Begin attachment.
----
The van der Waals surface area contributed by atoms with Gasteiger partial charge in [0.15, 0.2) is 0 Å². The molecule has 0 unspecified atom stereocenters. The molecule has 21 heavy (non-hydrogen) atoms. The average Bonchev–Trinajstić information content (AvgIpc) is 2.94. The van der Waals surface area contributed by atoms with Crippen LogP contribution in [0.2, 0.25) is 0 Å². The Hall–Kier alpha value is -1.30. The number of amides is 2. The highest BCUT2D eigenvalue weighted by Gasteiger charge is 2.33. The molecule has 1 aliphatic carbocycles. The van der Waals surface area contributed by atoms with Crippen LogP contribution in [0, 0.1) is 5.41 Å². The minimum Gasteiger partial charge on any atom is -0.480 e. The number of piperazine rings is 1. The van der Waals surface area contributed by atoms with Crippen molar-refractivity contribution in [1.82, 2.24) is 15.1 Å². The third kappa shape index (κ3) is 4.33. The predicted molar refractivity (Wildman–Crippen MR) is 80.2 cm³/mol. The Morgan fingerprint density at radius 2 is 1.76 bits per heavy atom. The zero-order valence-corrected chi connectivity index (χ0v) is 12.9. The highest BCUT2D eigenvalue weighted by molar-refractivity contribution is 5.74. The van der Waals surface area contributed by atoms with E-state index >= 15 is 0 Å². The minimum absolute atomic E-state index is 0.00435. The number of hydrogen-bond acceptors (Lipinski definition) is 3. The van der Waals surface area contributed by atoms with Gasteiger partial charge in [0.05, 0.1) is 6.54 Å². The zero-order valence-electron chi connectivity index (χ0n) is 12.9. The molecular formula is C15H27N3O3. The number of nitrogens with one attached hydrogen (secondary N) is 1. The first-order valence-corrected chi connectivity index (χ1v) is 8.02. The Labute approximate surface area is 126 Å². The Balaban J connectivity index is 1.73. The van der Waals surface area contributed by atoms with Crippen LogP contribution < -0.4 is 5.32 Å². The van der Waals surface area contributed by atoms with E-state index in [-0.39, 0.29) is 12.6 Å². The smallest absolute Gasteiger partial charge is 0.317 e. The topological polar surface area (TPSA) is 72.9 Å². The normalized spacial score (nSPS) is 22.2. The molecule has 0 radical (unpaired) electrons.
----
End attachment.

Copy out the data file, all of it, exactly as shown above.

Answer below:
The van der Waals surface area contributed by atoms with Gasteiger partial charge in [0.15, 0.2) is 0 Å². The molecule has 0 unspecified atom stereocenters. The molecule has 21 heavy (non-hydrogen) atoms. The average Bonchev–Trinajstić information content (AvgIpc) is 2.94. The van der Waals surface area contributed by atoms with Crippen LogP contribution in [0.2, 0.25) is 0 Å². The Hall–Kier alpha value is -1.30. The number of amides is 2. The highest BCUT2D eigenvalue weighted by Gasteiger charge is 2.33. The molecule has 1 aliphatic carbocycles. The van der Waals surface area contributed by atoms with Crippen LogP contribution in [0, 0.1) is 5.41 Å². The minimum Gasteiger partial charge on any atom is -0.480 e. The number of piperazine rings is 1. The van der Waals surface area contributed by atoms with Crippen molar-refractivity contribution in [1.82, 2.24) is 15.1 Å². The third kappa shape index (κ3) is 4.33. The predicted molar refractivity (Wildman–Crippen MR) is 80.2 cm³/mol. The Morgan fingerprint density at radius 2 is 1.76 bits per heavy atom. The zero-order valence-corrected chi connectivity index (χ0v) is 12.9. The highest BCUT2D eigenvalue weighted by molar-refractivity contribution is 5.74. The van der Waals surface area contributed by atoms with E-state index >= 15 is 0 Å². The minimum absolute atomic E-state index is 0.00435. The number of hydrogen-bond acceptors (Lipinski definition) is 3. The van der Waals surface area contributed by atoms with Gasteiger partial charge in [0.05, 0.1) is 6.54 Å². The zero-order valence-electron chi connectivity index (χ0n) is 12.9. The molecular formula is C15H27N3O3. The number of nitrogens with one attached hydrogen (secondary N) is 1. The first-order valence-corrected chi connectivity index (χ1v) is 8.02. The Labute approximate surface area is 126 Å². The Balaban J connectivity index is 1.73. The van der Waals surface area contributed by atoms with Crippen LogP contribution < -0.4 is 5.32 Å². The van der Waals surface area contributed by atoms with E-state index in [-0.39, 0.29) is 12.6 Å². The smallest absolute Gasteiger partial charge is 0.317 e. The topological polar surface area (TPSA) is 72.9 Å². The normalized spacial score (nSPS) is 22.2. The molecule has 0 radical (unpaired) electrons.